Backyard Buddies
Australian Ringneck

Photo: julie burgher

Australian Ringneck

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The Australian Ringneck is a large parrot found only in Australia. There are four sub-species living in different areas – the Port Lincoln Ringneck, Mallee Ringneck, Twenty-eight Parrot and Cloncurry Parrot. There are several races within the sub-species, confused further by the tendency for different ringneck species to interbreed where their habitat zones crossover.

Although they vary in colouring, all ringnecks are green and blue with a yellow band across the back of their necks.

These parrots are no strangers to urban areas and are also a frequent sight in rural areas. They feed on seeds, flowers, insects, nectar and some fruits, mainly early in the morning and late afternoon. Like all Australians, they know it’s best to stay out of the midday heat - they rest in trees or dense shrubs while they wait for the day to cool down.

Ringnecks often forage for food on the ground, and unfortunately are often the victims of car strikes when feeding on spilt grain on the roads in country areas. They like fruit and will help themselves to orchard fruit so are often considered pests by farmers. They are very adept at using their feet like hands and can hold seeds and fruit with their toes while they eat.

You will most likely see Ringnecks in pairs or small flocks. They live in varied habitats, from forest and open woodlands to scrub, farmland and semi-arid desert areas.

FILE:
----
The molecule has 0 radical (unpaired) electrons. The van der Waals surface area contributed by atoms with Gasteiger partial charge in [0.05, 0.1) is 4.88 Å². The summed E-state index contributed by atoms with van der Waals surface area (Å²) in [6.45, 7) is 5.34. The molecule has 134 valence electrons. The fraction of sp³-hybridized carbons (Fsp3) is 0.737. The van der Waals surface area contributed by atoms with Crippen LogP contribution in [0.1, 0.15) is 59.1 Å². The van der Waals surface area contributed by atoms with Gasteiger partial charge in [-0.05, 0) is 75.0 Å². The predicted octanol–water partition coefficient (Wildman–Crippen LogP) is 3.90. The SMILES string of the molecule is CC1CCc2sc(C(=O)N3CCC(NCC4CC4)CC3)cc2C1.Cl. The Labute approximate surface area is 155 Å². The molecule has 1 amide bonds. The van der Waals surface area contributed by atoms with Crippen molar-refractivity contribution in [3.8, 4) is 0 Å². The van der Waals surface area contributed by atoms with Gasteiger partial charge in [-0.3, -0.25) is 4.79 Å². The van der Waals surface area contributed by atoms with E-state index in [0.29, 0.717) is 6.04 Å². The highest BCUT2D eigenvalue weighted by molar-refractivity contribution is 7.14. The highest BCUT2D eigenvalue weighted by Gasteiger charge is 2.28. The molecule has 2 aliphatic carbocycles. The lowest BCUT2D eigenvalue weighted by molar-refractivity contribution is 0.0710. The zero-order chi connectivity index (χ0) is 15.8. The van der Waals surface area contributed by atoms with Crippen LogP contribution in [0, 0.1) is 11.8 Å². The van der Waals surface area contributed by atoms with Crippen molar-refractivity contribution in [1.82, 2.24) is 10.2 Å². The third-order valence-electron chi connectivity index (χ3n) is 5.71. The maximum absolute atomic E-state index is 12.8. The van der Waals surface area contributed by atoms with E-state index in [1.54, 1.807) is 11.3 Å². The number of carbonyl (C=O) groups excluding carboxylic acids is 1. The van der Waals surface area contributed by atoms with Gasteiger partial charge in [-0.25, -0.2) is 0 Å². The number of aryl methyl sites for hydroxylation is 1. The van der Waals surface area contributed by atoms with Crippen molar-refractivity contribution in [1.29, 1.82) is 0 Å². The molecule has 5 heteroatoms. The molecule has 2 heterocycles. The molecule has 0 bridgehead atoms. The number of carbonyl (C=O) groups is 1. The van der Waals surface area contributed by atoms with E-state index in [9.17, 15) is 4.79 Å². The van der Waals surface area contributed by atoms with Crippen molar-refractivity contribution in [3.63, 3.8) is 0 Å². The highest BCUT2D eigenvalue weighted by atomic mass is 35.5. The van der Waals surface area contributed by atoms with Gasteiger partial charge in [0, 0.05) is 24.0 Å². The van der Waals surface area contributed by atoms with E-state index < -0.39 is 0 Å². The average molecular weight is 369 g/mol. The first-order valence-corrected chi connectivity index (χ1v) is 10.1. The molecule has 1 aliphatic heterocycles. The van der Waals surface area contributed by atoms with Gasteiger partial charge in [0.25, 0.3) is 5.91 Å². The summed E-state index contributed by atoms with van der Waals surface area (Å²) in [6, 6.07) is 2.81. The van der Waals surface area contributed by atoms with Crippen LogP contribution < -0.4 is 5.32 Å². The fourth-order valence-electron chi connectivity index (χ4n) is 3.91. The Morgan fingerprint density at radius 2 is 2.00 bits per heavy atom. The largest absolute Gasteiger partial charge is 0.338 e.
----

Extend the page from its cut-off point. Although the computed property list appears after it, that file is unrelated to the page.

They breed at different times of the year – northern Ringnecks in June and July and the southern populations from August. Like many native birds, their breeding season has varied over the past decade as climate change has affected traditional temperatures.

A hollow tree, dead or alive, is the Ringnecks’ choice of nesting site. No soft nest is built, and the eggs are laid on bare wood. The female lays four or five eggs in a hollow that they access through a hole in the trunk or knothole. The female stays with the eggs during the incubation period, and her partner brings her food. Once hatched, the chicks will poke their heads out of the hollow to have a look around and call frantically to their father for food.

Like most Australian parrots, Ringnecks are pretty hardy and have adapted well to changes in habitat and temperature. Their varied diet means they can usually find a food source and will travel to find food if they need to but prefer to stay near their favourite roosting trees. However, they do need tree hollows for breeding, and land clearing of old growth trees could potentially affect Ringneck numbers in the future.



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”Birds, bugs, lizards and penguins are my favourite Backyard Buddies – I like to find, watch and learn about what they do and what I can do to help them.“

Gus – 11 year old Backyard Buddy, NSW

Photo: OEH